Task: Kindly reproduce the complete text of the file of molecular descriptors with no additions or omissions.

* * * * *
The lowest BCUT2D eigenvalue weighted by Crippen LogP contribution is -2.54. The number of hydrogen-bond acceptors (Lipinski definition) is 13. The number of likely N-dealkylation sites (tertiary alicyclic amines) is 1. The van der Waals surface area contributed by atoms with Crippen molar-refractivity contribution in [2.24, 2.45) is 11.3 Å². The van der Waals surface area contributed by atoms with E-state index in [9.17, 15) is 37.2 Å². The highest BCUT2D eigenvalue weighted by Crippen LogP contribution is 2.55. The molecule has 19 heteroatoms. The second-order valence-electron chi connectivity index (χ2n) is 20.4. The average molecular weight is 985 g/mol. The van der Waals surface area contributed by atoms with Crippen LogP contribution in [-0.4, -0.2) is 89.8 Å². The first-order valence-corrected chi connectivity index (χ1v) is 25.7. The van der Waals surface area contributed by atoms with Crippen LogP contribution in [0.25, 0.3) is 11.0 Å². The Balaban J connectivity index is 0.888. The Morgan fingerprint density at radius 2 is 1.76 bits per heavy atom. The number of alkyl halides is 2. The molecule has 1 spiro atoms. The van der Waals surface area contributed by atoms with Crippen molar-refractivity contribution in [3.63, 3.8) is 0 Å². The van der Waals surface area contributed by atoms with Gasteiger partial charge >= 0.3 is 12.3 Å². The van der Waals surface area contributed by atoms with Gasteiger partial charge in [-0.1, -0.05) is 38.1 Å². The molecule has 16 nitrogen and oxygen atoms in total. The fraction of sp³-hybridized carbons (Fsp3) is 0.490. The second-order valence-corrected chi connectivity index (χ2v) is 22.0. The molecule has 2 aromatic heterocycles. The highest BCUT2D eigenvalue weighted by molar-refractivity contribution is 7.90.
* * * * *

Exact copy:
The lowest BCUT2D eigenvalue weighted by Crippen LogP contribution is -2.54. The number of hydrogen-bond acceptors (Lipinski definition) is 13. The number of likely N-dealkylation sites (tertiary alicyclic amines) is 1. The van der Waals surface area contributed by atoms with Crippen molar-refractivity contribution in [2.24, 2.45) is 11.3 Å². The van der Waals surface area contributed by atoms with E-state index in [9.17, 15) is 37.2 Å². The highest BCUT2D eigenvalue weighted by Crippen LogP contribution is 2.55. The molecule has 19 heteroatoms. The second-order valence-electron chi connectivity index (χ2n) is 20.4. The average molecular weight is 985 g/mol. The van der Waals surface area contributed by atoms with Crippen LogP contribution in [-0.4, -0.2) is 89.8 Å². The first-order valence-corrected chi connectivity index (χ1v) is 25.7. The van der Waals surface area contributed by atoms with Crippen LogP contribution in [0.25, 0.3) is 11.0 Å². The Balaban J connectivity index is 0.888. The Morgan fingerprint density at radius 2 is 1.76 bits per heavy atom. The number of alkyl halides is 2. The molecule has 1 spiro atoms. The van der Waals surface area contributed by atoms with Crippen molar-refractivity contribution in [3.63, 3.8) is 0 Å². The van der Waals surface area contributed by atoms with Gasteiger partial charge >= 0.3 is 12.3 Å². The van der Waals surface area contributed by atoms with Gasteiger partial charge in [-0.1, -0.05) is 38.1 Å². The molecule has 16 nitrogen and oxygen atoms in total. The fraction of sp³-hybridized carbons (Fsp3) is 0.490. The second-order valence-corrected chi connectivity index (χ2v) is 22.0. The molecule has 2 aromatic heterocycles. The highest BCUT2D eigenvalue weighted by molar-refractivity contribution is 7.90.